2. Be Transparent & Consistent

Reviewers look at dozens or hundreds of proposals/budgets every application period, so it’s unlikely you will successfully pull a fast one.

  • Don’t disguise an operating ask as a project ask (i.e. staff member salary). Or, relatedly, stay away from trying to include something like computers in a “Supply” line item, just because the funder explicitly prohibits requests for “Equipment.”
  • Don’t include things in the budget that are not referenced in the narrative. At best, a reviewer may assume incompetence—at worst, deceitfulness. Neither will set your proposal up for success.
3. Be Realistic

Again, funders review tons of proposals. Even if they have never led a particular program (and many of them will have), they have a broad perspective of the resources required to successfully run a similar program.

Cost-per-participant is not the only tool a reviewer may use, but it is a basic way to compare proposed programs that may appear apples-to-oranges. Depending on their org values, some funders may wish to stretch their charitable dollars to support the greatest number of people, period. Others will understand that deeper/longer interventions require more intensive resources. Either approach has pros & cons.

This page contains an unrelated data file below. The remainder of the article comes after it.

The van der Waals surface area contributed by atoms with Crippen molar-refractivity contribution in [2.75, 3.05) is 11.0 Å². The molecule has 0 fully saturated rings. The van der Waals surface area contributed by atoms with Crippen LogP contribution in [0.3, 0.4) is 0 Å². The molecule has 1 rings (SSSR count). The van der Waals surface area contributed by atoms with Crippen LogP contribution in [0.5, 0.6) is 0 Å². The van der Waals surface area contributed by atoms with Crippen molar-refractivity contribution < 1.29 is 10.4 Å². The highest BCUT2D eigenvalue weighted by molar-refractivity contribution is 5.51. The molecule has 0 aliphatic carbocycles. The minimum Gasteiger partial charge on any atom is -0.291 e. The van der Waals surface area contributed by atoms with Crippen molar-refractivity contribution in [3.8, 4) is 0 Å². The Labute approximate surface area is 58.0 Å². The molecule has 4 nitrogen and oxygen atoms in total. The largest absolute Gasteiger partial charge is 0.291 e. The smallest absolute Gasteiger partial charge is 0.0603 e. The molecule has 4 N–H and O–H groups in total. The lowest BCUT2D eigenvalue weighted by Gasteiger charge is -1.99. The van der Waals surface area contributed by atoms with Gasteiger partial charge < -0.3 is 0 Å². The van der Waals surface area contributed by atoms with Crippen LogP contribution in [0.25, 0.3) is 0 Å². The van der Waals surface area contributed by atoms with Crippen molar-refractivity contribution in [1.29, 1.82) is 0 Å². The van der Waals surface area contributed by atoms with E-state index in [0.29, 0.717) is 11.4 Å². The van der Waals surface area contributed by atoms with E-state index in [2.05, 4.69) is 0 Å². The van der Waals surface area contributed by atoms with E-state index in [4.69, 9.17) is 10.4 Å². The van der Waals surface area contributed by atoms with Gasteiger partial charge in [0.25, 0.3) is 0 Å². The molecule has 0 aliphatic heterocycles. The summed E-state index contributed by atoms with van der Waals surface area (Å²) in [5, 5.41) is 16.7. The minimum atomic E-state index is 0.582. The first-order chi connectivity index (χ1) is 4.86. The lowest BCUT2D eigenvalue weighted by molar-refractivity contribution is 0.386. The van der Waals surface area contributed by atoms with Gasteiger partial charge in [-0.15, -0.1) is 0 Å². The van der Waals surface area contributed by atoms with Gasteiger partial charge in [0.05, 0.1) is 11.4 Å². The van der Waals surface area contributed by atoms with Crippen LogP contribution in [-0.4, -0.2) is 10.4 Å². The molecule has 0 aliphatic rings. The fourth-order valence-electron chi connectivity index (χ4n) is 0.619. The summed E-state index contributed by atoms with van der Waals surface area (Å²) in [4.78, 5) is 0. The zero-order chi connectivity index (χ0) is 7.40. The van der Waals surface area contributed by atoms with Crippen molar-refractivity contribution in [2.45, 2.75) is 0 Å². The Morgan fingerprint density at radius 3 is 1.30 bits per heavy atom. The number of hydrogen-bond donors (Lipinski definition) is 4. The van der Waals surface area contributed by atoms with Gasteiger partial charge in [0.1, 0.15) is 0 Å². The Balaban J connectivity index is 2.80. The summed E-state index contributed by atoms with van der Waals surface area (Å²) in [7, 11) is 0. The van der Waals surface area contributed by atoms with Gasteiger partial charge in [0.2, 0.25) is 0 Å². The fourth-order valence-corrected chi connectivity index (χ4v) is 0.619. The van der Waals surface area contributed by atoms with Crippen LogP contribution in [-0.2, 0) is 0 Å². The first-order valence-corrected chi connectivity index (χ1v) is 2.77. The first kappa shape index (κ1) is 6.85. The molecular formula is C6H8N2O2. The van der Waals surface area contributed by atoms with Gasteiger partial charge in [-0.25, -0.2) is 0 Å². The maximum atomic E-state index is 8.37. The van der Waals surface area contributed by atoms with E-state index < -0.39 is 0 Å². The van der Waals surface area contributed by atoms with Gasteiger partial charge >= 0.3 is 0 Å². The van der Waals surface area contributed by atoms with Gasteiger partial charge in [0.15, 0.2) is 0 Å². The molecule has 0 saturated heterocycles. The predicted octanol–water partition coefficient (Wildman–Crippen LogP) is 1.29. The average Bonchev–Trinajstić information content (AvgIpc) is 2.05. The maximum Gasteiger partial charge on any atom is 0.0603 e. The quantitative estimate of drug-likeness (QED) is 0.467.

Regardless of which route your program takes, take time to explain WHY your afterschool program costs $2,000/student vs. a peer program that costs $1,000/student (year-round vs. school-year only; meal vs. snacks; transportation provided vs. using school/metro bus system; highly-qualified staff/MSW/clinical staff/Special Education accreditation vs. volunteers;  etc.)

With this in mind:

  • Don’t ask for a large amount if you serve a small number of people without providing context.
  • Relatedly, use caution when asking for the maximum of a foundation’s funding range. If you have explained your program well, reviewers will have a pretty good idea of what it costs. While it might be tempting, never inflate your budgets to get to the maximum amount.


4. Check Your Math

This might seem like an obvious tip, but details can get lost in a complicated proposal with a lot of authors or sources of input. Double-check your work using a calculator or spreadsheet—and don’t forget to update/confirm Excel formulas if you’re using them.

Your budget and budget narrative present another opportunity to justify the appropriate costs of your intervention.

  • Never submit a budget that doesn’t match the proposal (a reviewer may think it was a mistake or will have questions about cost allocations).
  • Similarly, don’t submit a budget that doesn’t balance for a program. Don’t leave room for assumptions—if your program operates at a loss that’s made up with General Operating dollars, show those General Operating funds in the revenue portion of the budget.